A wind turbine wake is a highly diffusive vortex flow field. Although not strictly a linear flow problem, it can be modeled approximately using superposition of elementary vortex fields. This approach is called the free wake method and utilizes Lagrangian tracking of vortex filaments as the building blocks to construct 3-D flows. Except for the wakes immediately behind blade trailing edges, the wake is characterized as a number of curved vortex filaments, which are treated as discretized entities constructed from contiguous short segments with their field properties known analytically. The positions of all the constituent vortex segment end points can be updated by using the net flow velocity at those end points.
Coupling the turbine blades to this wake requires a special treatment that is different from the discrete resultant filaments. One common blade/wake model for rotary blades is the Vortex Lattice Method (VLM) with straight segments representing trailing and shed vortices, and forming quadrilateral vortex elements in the wake. Coupled with a lifting surface representation, this method is able to capture the unsteady blade loads and accurately calculate downwash for spanwise airfoil sections. However, it requires considerable computer resource and execution time. Furthermore the lattice structure with separate shed and trailed components is awkward for an evolving free wake with substantial roll-up and distortion.
The second method is named Constant Circulation Contour Model (CCCM). This wake model adopts an advanced blade/wake aerodynamics scheme where only resultant vortex filaments appear, accounting for both trailing and shed components. It differs from the Vortex Lattice Method in the following way. As its name suggests, each resultant vortex filament maintains the same strength (circulation) even though it is comprised of a number of straight vortex segments with various lengths and smoothing. Changes in strength are allowed only between resultant vortices. The numerical artefact of a discrete grid of trailed and shed components is avoided, the wake always satisfies the vorticity conservation theorems, and the wake filaments simulate the physical vortex lines of the actual flow. In the Vortex Lattice Method, by contrast, strengths of two neighboring vortex filaments on the same trailing vortex can be different because of the existence of shedding vortices. Another key feature of CCCM is that the number of resultant vortex filaments is subject to change due to unsteady nature of the bound circulation, leading to the creation and elimination of resultant vortices. Because of the vortex theorems, resultant filaments appear and vanish in pairs. Figure 1c and 1d illustrate this behavior.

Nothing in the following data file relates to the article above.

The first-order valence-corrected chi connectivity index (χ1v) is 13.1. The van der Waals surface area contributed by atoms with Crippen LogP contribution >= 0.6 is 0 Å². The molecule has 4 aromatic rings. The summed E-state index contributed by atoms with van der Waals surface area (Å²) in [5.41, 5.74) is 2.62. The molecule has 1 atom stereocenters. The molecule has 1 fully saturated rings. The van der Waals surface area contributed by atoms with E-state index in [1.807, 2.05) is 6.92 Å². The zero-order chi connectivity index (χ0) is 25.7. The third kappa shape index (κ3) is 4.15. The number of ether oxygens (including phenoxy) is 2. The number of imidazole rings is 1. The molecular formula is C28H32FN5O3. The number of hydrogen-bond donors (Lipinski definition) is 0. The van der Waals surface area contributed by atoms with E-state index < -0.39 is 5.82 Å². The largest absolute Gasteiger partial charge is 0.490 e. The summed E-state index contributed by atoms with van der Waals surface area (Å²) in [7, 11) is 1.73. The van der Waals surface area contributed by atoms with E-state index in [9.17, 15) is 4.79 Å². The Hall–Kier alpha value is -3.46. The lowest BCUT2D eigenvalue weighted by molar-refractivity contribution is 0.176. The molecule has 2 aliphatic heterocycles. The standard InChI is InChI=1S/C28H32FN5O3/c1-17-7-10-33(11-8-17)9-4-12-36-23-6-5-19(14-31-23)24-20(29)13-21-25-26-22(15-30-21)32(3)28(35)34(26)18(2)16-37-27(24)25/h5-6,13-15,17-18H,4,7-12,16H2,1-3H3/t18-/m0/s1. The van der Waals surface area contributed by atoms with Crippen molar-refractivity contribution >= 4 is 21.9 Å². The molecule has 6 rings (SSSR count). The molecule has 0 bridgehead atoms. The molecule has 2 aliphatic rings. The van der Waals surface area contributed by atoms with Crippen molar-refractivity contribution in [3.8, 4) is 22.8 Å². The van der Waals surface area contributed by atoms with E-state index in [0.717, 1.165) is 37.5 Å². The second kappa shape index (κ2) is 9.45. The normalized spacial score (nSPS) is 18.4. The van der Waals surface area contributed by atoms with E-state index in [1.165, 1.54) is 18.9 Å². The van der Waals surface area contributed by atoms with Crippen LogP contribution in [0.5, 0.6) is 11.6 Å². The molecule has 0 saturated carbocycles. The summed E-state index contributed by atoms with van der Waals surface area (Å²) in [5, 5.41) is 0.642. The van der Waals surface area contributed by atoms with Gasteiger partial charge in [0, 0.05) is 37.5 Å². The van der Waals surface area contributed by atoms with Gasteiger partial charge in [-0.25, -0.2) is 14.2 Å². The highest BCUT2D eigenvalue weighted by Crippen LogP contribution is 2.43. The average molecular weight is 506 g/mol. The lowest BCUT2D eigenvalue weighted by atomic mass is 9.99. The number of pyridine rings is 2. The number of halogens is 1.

However, the immediate representation of the wake behind blades using CCCM would affect the accuracy in calculating blade downwash, since these constant circulation contours may be unequally spaced along the blade span. The way to address this issue is to place a short vortex lattice of several chord lengths behind the blade and then to start the discrete resultant vortices from the end of the lattice, figure 2. This near-blade vortex lattice predicts local wake downwash effects accurately, consistent with the bound lattice on the blade having fixed control points. The later discretization of vortices will no longer adversely impact the blade downwash calculation as long as they are placed at the spanwise centroids of the sheet far enough behind the trailing edge. To address these issues, the present research has developed a hybrid free wake method which combines VLM and CCCM, whose schematic is shown in figure 2. The vortex lattice representation of near-blade wake assures the accuracy of blade downwash and is able to capture blade unsteady behavior associated with a tilted turbine shaft or the presence of a vertical wind velocity gradient. The transition from the lattice structure to discrete resultant vortices not only saves time because of lower complexity of CCCM than VLM, but also leads to a free wake model that behaves more naturally.
Su, K. and Bliss, D., 2017, “A hybrid free wake simulation comparison of turbine wake steering with innovative turbine designs”. Proceedings of ASME Turbo Expo 2017.